In Aristotle's Logic Darapti is a valid figure.
I suspect that the issue is with the so-called "existential import" :
From a modern standpoint, [we infer] "Some monsters are chimeras" from [...] "All chimeras are monsters"; but the former is often construed as implying in turn "There is something which is a monster and a chimera", and thus that there ...
A good introduction is the second volume of Gabbay & Woods (2008), Handbook of the History of Logic, where you'll find the mnemonics explained on pp 331ff. The mnemonics themselves seems to have originated in 13th century textbooks. For the original, see: de Rijk (1967), Logica Modernorum, vol 2, pp 362ff. I would also recommend Kretzmann, Kenny & ...
This is one of the classic 24 valid syllogisms, which means: It's a correct
logical argument. In first-order logic, the premises can be written
as ∀x(P(x)→Q(x)) and ∀x(R(x)→P(x)), and this implies ∀x(R(x)→Q(x)).
So, whenever the premises are true, then the conclusion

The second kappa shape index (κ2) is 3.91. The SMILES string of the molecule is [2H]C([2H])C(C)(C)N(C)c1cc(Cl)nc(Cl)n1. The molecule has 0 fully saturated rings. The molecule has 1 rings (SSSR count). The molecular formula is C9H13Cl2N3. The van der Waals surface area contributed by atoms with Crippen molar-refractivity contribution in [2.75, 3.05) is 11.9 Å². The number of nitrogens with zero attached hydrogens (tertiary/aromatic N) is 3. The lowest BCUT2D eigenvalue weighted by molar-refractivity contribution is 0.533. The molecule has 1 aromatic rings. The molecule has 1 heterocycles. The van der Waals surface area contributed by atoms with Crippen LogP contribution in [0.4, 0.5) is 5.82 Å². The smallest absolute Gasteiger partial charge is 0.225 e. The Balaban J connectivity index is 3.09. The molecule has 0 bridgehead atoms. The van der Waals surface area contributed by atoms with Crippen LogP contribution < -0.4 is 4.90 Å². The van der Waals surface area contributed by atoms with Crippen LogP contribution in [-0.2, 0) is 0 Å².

is also true.
Except if you cheat.
What does "cheat" mean? Well, for instance, words in a ...
Yes there is. The first thing to note is that there are four "figures" of syllogism which are defined by where the major, minor and middle terms fall in the syllogism. Then what you do is memorize a variety of ways in which various valid syllogisms can be "reduced" to one of these four valid figures. These rules are codified in a little Latin song made of ...
You are "missing" The Traditional Square of Opposition.
As you say :
‘Every S is P’ and ‘Some S is not P’ are contradictories.
The "traditional" symbolization is :
SaP for "all S are P"
SeP for "no S is P"
SiP for "some S is P"
SoP for "some S is not P".
o and i are the negations of a and e respectively.
Thus : not SaP will be "not all S are P" i.e. "...
Comment on similar example.
The example is not from Aristotle.
Categorical propositions with singular terms are used in Medieval logic; see Peter of Spain's Summulae logicales (XIII century):
I,8 Propositio singularis est illa [...], ut "Sortes currit" [Socrates runs].
Into this textbook we can find many examples of them in the discussion of loci and ...
The syllogism is correct, according to Aristotle's doctrine, exactly because of Existential import: